More than 100,000 women could be saved from dying prematurely every year by simply improving access to family planning information and contraception, new research reveals.
Too many children, too close together substantially increases the risk of maternal deaths, premature births and infant mortality, yet millions of girls and women have no control over their pregnancies. Only one in five sexually active women in sub Saharan Africa use contraception compared to 75 per cent in developed countries.
Family planning has been neglected for decades, but has a crucial role to play if the Millennium Development Goals for maternal health, eradication of poverty, education and gender equality are to be achieved, according to a ground-breaking series of articles published by The Lancet. It is the single easiest way to prevent maternal deaths and improve the life-chances and long-term potential of children.
The importance of giving women the right to choose how many and when to have children will be recognised on Wednesday when the Prime Minister David Cameron and Belinda Gates are expected to announce substantial new funds for family planning programmes , placing it at the centre of future development policies. The announcement will be made on World Population Day during an international summit on family planning being hosted by the Department for International Development.
Universal access to vaccinations against killer childhood diseases is universally accepted as part of the Holy Grail of global efforts to slash infant mortality rates. It has justifiably therefore, dominated the attention of health experts, scientists, governments and philanthropists over the past two decades.
Family planning on the other hand, has been considered too simple, unsexy and controversial - given past human rights abuses stemming from population control measures - and so has been scandalously neglected in comparison.
These are the thoughts of an eminent group of scientists, researchers and reproductive health experts gathering in London for the summit, who hope to make the case for the “rebirth of family planning”.
Professor John Cleland, from the London School of Hygiene and Tropical Medicine, said the link between the survival of women, infants and children has not been properly recognised.
“Thousands of women die unnecessarily from pregnancies that they did not want to have, and that is a scandal.
“The spacing between pregnancies is crucially important: children born within two years of an elder sibling are 60 per cent more likely to die before their first birthday infancy that those born two or three years later… The risk of the older child dying increases by 40 per cent, so for older and younger siblings there is a double jeopardy.”
He added: “Family planning programmes need to make contraception a hum drum, everyday part of life rather than something that is feared.”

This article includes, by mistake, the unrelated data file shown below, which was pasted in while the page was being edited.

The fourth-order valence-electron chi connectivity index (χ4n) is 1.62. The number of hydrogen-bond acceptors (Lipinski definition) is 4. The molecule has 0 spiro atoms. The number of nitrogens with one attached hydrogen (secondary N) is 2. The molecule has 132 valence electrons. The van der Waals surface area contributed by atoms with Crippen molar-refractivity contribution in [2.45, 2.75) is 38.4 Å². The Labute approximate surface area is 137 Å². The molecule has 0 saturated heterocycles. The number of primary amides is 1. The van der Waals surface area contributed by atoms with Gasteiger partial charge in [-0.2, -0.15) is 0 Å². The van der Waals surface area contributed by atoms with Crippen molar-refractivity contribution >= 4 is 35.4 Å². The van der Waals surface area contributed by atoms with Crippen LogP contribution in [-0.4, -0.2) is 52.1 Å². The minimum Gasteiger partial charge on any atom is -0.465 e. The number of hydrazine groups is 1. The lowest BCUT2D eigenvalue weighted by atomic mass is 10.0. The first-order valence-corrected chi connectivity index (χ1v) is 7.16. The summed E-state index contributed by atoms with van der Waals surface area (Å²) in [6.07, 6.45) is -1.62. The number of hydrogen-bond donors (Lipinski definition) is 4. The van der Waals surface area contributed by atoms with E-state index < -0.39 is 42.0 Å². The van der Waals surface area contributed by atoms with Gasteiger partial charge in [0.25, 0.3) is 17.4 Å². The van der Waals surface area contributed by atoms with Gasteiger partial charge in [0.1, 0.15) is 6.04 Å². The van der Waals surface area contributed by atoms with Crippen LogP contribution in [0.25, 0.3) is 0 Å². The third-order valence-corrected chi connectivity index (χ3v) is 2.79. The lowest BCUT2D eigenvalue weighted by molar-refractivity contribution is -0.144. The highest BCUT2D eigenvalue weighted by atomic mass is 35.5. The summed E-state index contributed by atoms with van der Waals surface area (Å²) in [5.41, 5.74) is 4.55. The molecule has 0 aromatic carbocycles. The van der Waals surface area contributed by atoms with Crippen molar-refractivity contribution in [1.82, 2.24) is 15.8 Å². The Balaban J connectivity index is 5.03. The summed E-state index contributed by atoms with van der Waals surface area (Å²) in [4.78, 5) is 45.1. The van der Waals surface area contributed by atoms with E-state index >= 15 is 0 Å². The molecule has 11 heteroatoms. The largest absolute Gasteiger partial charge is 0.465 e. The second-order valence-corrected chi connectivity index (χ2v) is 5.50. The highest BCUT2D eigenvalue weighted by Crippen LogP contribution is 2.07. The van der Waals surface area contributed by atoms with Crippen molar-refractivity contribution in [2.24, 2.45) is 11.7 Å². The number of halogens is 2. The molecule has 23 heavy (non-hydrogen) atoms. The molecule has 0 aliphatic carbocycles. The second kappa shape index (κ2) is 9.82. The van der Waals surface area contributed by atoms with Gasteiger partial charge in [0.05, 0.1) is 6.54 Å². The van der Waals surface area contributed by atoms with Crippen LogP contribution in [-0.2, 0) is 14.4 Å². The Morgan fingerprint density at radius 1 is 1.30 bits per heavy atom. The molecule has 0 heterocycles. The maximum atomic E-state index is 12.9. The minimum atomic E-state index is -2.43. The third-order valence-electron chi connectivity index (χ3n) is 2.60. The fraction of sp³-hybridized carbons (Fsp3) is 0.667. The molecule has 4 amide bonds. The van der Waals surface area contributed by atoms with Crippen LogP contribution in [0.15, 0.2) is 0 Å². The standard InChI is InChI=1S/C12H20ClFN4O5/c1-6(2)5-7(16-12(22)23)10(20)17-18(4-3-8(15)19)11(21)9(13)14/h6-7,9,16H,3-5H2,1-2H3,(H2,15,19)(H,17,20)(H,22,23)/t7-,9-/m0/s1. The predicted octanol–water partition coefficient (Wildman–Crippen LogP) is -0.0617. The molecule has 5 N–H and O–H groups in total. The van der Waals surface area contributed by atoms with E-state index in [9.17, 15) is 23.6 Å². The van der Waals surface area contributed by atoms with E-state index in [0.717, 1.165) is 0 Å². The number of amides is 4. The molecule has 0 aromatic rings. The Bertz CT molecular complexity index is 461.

Increasing contraceptive use in developing countries has already cut maternal deaths by 40 per cent over the past two decade. But there is plenty of room for improvement.
In 2008, 342,000 women died from pregnancy and child birth complications; without contraception the number of deaths would have been almost double, according to the research by Dr Saifuddin Ahmed, from the Bloomberg School of Public Health at John Hopkins University in Baltimore.
Dealing with unmet need, that is providing information and contraception to those women who want it, would cut deaths by almost 30 per cent. It could single-handedly eliminate the 50,000 deaths from unsafe abortion ever year.
“Vaccinations save children’s lives; contraception saves women’s lives,” said Dr Ahmed.
Strong government leadership has been proven to minimise the impact of religious opposition to contraception, according to Dr Alex Ezeh, from the African Population and Health Research Centre in Nairobi.
The series of research papers also includes evidence of potential economic and environmental benefits of meeting contraction needs.
Each 1 per cent rise of carbon dioxide emissions is associated with a per cent increase in population size, according to Dr Leiwen Jiang, from the National Center for Atmospheric Research in Colorado. This means CO2 emissions could increase by a staggering 60 per cent if the united Nation’s highest population growth estimates prove to be correct.
Dr Richard Horton, editor of the Lancet said past abuses had to be acknowledged. “This is not about population control, it is about increasing choices for women through better information and services around family planning.
“There is an extraordinary degree of consensus around this message across the scientific, advocacy and political communities. We are on the cusp of a new social movement for family planning… there is an opportunity to learn from the mistakes of the past and put us on a sustainable path and improve the lives of women and children.”Reuse content